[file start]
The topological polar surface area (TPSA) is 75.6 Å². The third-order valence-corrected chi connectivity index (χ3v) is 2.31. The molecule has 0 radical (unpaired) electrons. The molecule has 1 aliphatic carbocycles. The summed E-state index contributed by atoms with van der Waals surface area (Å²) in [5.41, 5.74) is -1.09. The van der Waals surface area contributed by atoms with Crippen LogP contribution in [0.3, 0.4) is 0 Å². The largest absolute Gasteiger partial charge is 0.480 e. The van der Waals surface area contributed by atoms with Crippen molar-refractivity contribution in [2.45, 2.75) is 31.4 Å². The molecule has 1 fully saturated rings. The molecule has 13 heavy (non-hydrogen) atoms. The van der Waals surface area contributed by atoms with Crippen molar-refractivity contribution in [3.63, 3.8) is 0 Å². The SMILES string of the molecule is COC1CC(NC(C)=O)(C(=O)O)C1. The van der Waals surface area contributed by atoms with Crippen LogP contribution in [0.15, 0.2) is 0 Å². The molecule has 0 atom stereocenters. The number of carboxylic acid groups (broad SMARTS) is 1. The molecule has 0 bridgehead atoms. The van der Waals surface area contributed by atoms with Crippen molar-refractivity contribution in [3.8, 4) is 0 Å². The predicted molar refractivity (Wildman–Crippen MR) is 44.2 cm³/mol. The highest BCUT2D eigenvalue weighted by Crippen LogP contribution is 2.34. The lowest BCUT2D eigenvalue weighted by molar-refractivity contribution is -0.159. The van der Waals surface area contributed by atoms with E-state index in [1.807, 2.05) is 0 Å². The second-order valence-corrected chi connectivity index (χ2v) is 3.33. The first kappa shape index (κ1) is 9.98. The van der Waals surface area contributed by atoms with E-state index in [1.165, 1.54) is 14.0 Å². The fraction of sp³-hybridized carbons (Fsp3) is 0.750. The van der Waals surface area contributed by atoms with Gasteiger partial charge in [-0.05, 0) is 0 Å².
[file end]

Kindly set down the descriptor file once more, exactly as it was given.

The topological polar surface area (TPSA) is 75.6 Å². The third-order valence-corrected chi connectivity index (χ3v) is 2.31. The molecule has 0 radical (unpaired) electrons. The molecule has 1 aliphatic carbocycles. The summed E-state index contributed by atoms with van der Waals surface area (Å²) in [5.41, 5.74) is -1.09. The van der Waals surface area contributed by atoms with Crippen LogP contribution in [0.3, 0.4) is 0 Å². The largest absolute Gasteiger partial charge is 0.480 e. The van der Waals surface area contributed by atoms with Crippen molar-refractivity contribution in [2.45, 2.75) is 31.4 Å². The molecule has 1 fully saturated rings. The molecule has 13 heavy (non-hydrogen) atoms. The van der Waals surface area contributed by atoms with Crippen molar-refractivity contribution in [3.63, 3.8) is 0 Å². The SMILES string of the molecule is COC1CC(NC(C)=O)(C(=O)O)C1. The van der Waals surface area contributed by atoms with Crippen LogP contribution in [0.15, 0.2) is 0 Å². The molecule has 0 atom stereocenters. The number of carboxylic acid groups (broad SMARTS) is 1. The molecule has 0 bridgehead atoms. The van der Waals surface area contributed by atoms with Crippen molar-refractivity contribution in [3.8, 4) is 0 Å². The predicted molar refractivity (Wildman–Crippen MR) is 44.2 cm³/mol. The highest BCUT2D eigenvalue weighted by Crippen LogP contribution is 2.34. The lowest BCUT2D eigenvalue weighted by molar-refractivity contribution is -0.159. The van der Waals surface area contributed by atoms with E-state index in [1.807, 2.05) is 0 Å². The second-order valence-corrected chi connectivity index (χ2v) is 3.33. The first kappa shape index (κ1) is 9.98. The van der Waals surface area contributed by atoms with E-state index in [1.165, 1.54) is 14.0 Å². The fraction of sp³-hybridized carbons (Fsp3) is 0.750. The van der Waals surface area contributed by atoms with Gasteiger partial charge in [-0.05, 0) is 0 Å².